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Trends Ecol Evol. 2014 Mar;29(3):165-76. doi: 10.1016/j.tree.2014.01.002. Epub 2014 Feb 19.

Microgeographic adaptation and the spatial scale of evolution.

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Department of Ecology & Evolutionary Biology, University of Connecticut, Storrs, CT 06269 USA. Electronic address:
Department of Ecology & Evolutionary Biology, University of Connecticut, Storrs, CT 06269 USA.
Howard Hughes Medical Institute & Section of Integrative Biology, University of Texas at Austin, Austin, TX 78712, USA.
School of Forestry & Environmental Studies, Yale University, New Haven, CT 06511, USA.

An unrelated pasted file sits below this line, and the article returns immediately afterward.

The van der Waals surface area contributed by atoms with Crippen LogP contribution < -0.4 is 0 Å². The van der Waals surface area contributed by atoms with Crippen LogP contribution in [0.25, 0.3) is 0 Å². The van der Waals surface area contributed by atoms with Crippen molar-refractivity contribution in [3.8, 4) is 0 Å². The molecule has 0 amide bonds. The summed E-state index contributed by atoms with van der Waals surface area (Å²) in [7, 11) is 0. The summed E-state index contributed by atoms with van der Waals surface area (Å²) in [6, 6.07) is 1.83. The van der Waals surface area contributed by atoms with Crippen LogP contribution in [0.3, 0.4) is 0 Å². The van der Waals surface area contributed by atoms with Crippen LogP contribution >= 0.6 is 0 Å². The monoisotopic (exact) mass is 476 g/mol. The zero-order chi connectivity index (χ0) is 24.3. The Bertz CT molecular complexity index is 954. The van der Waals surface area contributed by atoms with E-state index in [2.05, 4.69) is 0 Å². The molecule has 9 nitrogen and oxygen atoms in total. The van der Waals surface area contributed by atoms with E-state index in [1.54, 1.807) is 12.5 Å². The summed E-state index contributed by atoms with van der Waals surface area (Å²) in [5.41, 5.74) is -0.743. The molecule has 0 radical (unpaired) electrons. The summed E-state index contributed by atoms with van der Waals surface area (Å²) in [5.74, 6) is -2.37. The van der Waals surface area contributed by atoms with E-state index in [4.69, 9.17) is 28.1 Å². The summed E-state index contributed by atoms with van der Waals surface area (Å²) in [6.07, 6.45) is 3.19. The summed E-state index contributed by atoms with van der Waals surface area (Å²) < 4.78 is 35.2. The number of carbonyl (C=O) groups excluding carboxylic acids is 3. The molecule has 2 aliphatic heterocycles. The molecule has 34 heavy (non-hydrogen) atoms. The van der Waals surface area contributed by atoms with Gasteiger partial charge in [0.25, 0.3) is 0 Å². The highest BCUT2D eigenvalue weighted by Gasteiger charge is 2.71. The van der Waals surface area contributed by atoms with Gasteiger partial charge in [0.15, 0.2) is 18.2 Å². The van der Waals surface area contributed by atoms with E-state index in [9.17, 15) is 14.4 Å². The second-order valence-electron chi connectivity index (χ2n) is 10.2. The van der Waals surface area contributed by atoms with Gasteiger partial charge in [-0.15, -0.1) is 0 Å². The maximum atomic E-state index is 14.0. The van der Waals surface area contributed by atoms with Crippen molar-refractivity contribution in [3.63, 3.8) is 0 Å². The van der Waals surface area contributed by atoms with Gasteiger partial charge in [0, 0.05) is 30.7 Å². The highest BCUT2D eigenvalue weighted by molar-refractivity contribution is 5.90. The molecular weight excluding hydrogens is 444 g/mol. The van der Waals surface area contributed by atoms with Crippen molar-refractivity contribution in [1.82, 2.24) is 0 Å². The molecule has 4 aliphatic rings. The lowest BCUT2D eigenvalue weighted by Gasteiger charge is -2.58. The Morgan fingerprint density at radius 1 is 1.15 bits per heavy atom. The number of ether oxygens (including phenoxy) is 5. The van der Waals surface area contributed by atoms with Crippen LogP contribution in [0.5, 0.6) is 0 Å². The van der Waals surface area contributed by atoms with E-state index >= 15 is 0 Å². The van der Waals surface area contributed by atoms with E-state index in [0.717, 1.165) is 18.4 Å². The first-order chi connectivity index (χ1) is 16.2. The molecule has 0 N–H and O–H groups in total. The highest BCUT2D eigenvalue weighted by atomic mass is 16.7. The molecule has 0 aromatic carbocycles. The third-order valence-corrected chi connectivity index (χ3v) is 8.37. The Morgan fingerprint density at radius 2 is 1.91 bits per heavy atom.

Local adaptation has been a major focus of evolutionary ecologists working across diverse systems for decades. However, little of this research has explored variation at microgeographic scales because it has often been assumed that high rates of gene flow will prevent adaptive divergence at fine spatial scales. Here, we establish a quantitative definition of microgeographic adaptation based on Wright's dispersal neighborhood that standardizes dispersal abilities, enabling this measure to be compared across species. We use this definition to evaluate growing evidence of evolutionary divergence at fine spatial scales. We identify the main mechanisms known to facilitate this adaptation and highlight illustrative examples of microgeographic evolution in nature. Collectively, this evidence requires that we revisit our understanding of the spatial scale of adaptation and consider how microgeographic adaptation and its driving mechanisms can fundamentally alter ecological and evolutionary dynamics in nature.

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